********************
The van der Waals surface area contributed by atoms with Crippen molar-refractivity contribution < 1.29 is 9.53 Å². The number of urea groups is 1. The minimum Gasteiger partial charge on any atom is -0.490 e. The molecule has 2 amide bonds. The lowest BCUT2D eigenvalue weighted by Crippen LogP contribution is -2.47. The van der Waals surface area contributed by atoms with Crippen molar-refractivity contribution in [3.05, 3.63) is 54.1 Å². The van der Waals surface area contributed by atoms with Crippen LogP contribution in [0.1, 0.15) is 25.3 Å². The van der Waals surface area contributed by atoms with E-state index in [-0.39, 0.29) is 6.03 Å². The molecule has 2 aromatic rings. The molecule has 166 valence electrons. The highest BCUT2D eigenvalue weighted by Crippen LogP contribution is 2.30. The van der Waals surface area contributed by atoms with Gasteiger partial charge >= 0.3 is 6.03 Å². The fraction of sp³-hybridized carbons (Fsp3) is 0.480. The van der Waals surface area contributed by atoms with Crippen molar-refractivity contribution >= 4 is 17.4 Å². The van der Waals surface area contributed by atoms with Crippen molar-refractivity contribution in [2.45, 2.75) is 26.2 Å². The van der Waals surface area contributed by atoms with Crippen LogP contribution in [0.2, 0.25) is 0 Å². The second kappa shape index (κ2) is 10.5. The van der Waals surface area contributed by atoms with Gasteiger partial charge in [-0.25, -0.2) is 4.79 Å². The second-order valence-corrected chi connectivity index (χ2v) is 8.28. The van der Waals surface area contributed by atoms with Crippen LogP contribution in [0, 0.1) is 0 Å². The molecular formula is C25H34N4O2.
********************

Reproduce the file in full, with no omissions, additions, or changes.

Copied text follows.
The van der Waals surface area contributed by atoms with Crippen molar-refractivity contribution < 1.29 is 9.53 Å². The number of urea groups is 1. The minimum Gasteiger partial charge on any atom is -0.490 e. The molecule has 2 amide bonds. The lowest BCUT2D eigenvalue weighted by Crippen LogP contribution is -2.47. The van der Waals surface area contributed by atoms with Crippen molar-refractivity contribution in [3.05, 3.63) is 54.1 Å². The van der Waals surface area contributed by atoms with Crippen LogP contribution in [0.1, 0.15) is 25.3 Å². The van der Waals surface area contributed by atoms with E-state index in [-0.39, 0.29) is 6.03 Å². The molecule has 2 aromatic rings. The molecule has 166 valence electrons. The highest BCUT2D eigenvalue weighted by Crippen LogP contribution is 2.30. The van der Waals surface area contributed by atoms with Gasteiger partial charge >= 0.3 is 6.03 Å². The fraction of sp³-hybridized carbons (Fsp3) is 0.480. The van der Waals surface area contributed by atoms with Crippen molar-refractivity contribution >= 4 is 17.4 Å². The van der Waals surface area contributed by atoms with Crippen molar-refractivity contribution in [2.45, 2.75) is 26.2 Å². The van der Waals surface area contributed by atoms with Crippen LogP contribution in [0.2, 0.25) is 0 Å². The second kappa shape index (κ2) is 10.5. The van der Waals surface area contributed by atoms with Gasteiger partial charge in [-0.25, -0.2) is 4.79 Å². The second-order valence-corrected chi connectivity index (χ2v) is 8.28. The van der Waals surface area contributed by atoms with Crippen LogP contribution in [0, 0.1) is 0 Å². The molecular formula is C25H34N4O2.